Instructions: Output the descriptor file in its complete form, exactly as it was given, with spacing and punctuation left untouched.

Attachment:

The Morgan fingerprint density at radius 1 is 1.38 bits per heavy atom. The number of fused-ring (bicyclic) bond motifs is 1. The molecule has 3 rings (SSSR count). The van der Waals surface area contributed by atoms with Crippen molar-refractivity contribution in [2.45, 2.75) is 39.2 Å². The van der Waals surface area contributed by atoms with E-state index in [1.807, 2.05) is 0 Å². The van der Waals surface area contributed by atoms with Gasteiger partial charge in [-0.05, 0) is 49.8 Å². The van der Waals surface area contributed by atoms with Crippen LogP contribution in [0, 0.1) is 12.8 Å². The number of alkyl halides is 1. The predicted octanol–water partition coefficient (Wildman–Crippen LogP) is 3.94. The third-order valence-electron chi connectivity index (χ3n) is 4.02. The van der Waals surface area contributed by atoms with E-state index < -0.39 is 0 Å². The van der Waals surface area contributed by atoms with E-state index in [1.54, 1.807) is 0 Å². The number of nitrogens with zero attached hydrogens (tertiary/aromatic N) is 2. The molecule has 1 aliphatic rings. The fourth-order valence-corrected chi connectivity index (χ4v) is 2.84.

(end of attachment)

The Morgan fingerprint density at radius 1 is 1.38 bits per heavy atom. The number of fused-ring (bicyclic) bond motifs is 1. The molecule has 3 rings (SSSR count). The van der Waals surface area contributed by atoms with Crippen molar-refractivity contribution in [2.45, 2.75) is 39.2 Å². The van der Waals surface area contributed by atoms with E-state index in [1.807, 2.05) is 0 Å². The van der Waals surface area contributed by atoms with Gasteiger partial charge in [-0.05, 0) is 49.8 Å². The van der Waals surface area contributed by atoms with Crippen LogP contribution in [0, 0.1) is 12.8 Å². The number of alkyl halides is 1. The predicted octanol–water partition coefficient (Wildman–Crippen LogP) is 3.94. The third-order valence-electron chi connectivity index (χ3n) is 4.02. The van der Waals surface area contributed by atoms with E-state index < -0.39 is 0 Å². The van der Waals surface area contributed by atoms with E-state index in [1.54, 1.807) is 0 Å². The number of nitrogens with zero attached hydrogens (tertiary/aromatic N) is 2. The molecule has 1 aliphatic rings. The fourth-order valence-corrected chi connectivity index (χ4v) is 2.84.